Any time we go to China, reunions with relatives, old friends or former teachers are always part of the trip. What is special this year was a reunion with some of my middle school classmates after nearly 30 years.
My years at No. 15 middle school of Wuhan was a wonderful time. The teachers and classmates from that time are special to me. Obviously many classmates shared my sentiment. When our class unit's website was created a few years back, almost all classmates, now spreaded all over the world, were located by a few activists, and signed up to the class unit's website. Ever since then, there have been reunions of sorts every year, when there is a classmate going back to Wuhan, either from out of the city, out of the province, or out of the country. One time they invited our classroom teacher, Ms. Peng, who survived a stroke, and now is at her 80s. How I envy those classmates who were at the reunions.
This time when we were planing the trip, I decided to make the reunion with my middle school classmates a central activity at Wuhan.
The evening of June 29th, 12 of the former classmates along with my family gathered at Nine Dragons Restaurant. I asked Justin to be the photographer of the event, so he would not be bored by the middle aged man and woman and I could enjoy the reunion. The event organizer, Ms. Chen, who was a classmate of mine from elementary school all the way to high school, booked a Zhuang-Yuan (i.e. winner in a comprehensive academic exam) stand-alone Dinning Room specifically. She explained that it was because I was the valedictorian of my class.
Despite the 30 year span, I could name all classmates there thanks to the photos uploaded to our class unit's website. After exchanging pleasantry, we naturally split into smaller group conversations, laughter went up now and then, here and there. Mr. Rong, who was once my desk mate, was as considerate as ever. As we sat down for dinner, he suggested to Ms. Li, who is talkative, "Prof. Li, would you please sit with Mrs. Allan?", so that Lily could have someone to talk to during the meal and would not feel being left out.
Jokes, old and new, were flying over the huge dinning table. Mr. Rong and Mr. Dai were especially good at quipping and teasing, others chipped in from time to time. It was a light hearted, very pleasant dinner.
In addition to the main reunion, I had three separate one to one meetings.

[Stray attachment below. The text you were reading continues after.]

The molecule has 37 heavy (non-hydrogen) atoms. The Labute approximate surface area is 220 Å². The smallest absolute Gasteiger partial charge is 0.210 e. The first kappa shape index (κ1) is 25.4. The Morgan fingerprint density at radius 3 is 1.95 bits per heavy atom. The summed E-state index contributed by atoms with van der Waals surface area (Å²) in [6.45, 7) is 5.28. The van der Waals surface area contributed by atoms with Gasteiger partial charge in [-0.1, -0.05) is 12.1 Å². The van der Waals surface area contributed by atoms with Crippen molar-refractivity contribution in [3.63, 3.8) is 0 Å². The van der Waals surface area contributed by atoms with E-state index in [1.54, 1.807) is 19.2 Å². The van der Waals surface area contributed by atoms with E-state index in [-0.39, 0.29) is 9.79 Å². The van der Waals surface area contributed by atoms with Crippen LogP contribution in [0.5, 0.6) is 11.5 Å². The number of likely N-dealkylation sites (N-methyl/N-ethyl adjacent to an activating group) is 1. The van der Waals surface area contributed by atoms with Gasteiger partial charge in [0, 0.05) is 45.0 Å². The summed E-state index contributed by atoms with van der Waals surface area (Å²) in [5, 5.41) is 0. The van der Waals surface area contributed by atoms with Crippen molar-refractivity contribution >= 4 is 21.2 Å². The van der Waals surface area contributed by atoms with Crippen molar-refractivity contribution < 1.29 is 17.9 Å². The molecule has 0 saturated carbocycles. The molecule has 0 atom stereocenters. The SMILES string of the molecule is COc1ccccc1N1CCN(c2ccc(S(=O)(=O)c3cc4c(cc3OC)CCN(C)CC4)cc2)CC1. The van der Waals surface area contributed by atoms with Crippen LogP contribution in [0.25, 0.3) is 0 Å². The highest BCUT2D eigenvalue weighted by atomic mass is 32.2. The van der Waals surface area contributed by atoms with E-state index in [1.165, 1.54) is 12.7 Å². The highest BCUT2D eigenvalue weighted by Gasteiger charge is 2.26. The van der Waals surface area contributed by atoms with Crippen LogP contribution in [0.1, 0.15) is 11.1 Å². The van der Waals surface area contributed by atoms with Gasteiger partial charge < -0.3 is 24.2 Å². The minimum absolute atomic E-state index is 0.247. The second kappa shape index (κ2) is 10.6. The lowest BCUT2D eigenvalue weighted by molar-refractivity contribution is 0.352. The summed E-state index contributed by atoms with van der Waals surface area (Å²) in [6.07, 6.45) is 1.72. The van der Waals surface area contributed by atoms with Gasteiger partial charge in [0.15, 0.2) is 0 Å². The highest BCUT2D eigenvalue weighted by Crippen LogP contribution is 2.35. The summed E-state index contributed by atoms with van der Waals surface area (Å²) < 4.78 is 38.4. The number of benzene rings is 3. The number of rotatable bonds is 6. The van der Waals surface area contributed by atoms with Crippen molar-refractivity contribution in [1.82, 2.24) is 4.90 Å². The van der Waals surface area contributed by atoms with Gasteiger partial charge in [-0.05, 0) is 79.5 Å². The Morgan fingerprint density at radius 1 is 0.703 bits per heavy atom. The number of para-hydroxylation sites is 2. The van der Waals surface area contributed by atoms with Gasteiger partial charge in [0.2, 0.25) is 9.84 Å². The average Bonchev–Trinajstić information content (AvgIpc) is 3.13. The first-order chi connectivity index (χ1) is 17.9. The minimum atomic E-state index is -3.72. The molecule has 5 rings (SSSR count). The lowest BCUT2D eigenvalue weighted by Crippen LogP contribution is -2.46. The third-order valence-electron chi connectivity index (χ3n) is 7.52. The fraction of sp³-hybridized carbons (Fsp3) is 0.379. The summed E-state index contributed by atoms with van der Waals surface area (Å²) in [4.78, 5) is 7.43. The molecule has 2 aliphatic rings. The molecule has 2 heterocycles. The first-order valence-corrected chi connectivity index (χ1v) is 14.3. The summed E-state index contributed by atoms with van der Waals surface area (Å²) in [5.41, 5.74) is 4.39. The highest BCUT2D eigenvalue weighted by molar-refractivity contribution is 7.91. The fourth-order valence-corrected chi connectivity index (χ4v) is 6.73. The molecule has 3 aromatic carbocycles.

I met with Ms. Mei, who was the top female student of our class, the only classmate at Shanghai, the day we arrived at Shanghai.
The meeting with Ms. Li, who happens to teach at the same university as my sister, was at my sister's office the day before the reunion. She was very talkative. We talked a long time that day - old stories, shared memories, gossips and tragedies. I was sad to know that a close friend at middle school died young from an accident. I was amused that the sister of another close friend at middle school becomes Mrs. Rong. I was glad that our classroom teacher, Ms. Peng was well at the advanced age of 80s. I was pleased and flattered to know that I was a hero of sort among my fellow students during my middle school and high school years. I did not feel special from other students at all at the time.
Lily was there that day visiting my sister's labs. So she got a chance to know more about my past. Lily and Ms. Li talked about their children, exchanged thoughts on how to educate and prepare them for the future. Lily enjoyed talking to Li as I did.
The visit with Prof. Ye, another close friend at middle school, was more colorful.
He invited me to visit his lab and office at his university two days after the reunion, a Friday. the exchange with him was more about present: status of higher education in China, the usefulness of basic research, and a bit technical discussion on a phenomenon he and his students observed in their electrical-magnetic experiments which was believed to relate to fluid structural interaction - my area of expertise.
After a lunch with a friend of mine from my college time, Ye and I walked over to the entrance to the university, where Mao's granite statue stands, we recalled briefly on what happended there on the June 4th of 1989 and its aftermath. After taking a few pictures there, he suggested that we go to have a foot massage. I was a little bit surprised. "From what I read in America, foot massage in China is just another name for prostitution." He laughed, "It is just foot maasage at the place we will go to." We went to a place he frequented, and enjoyed shoulder and foot massages.
Changes were abundant after 30 years, especially several guys' potbellies, but the chemistry remained the same.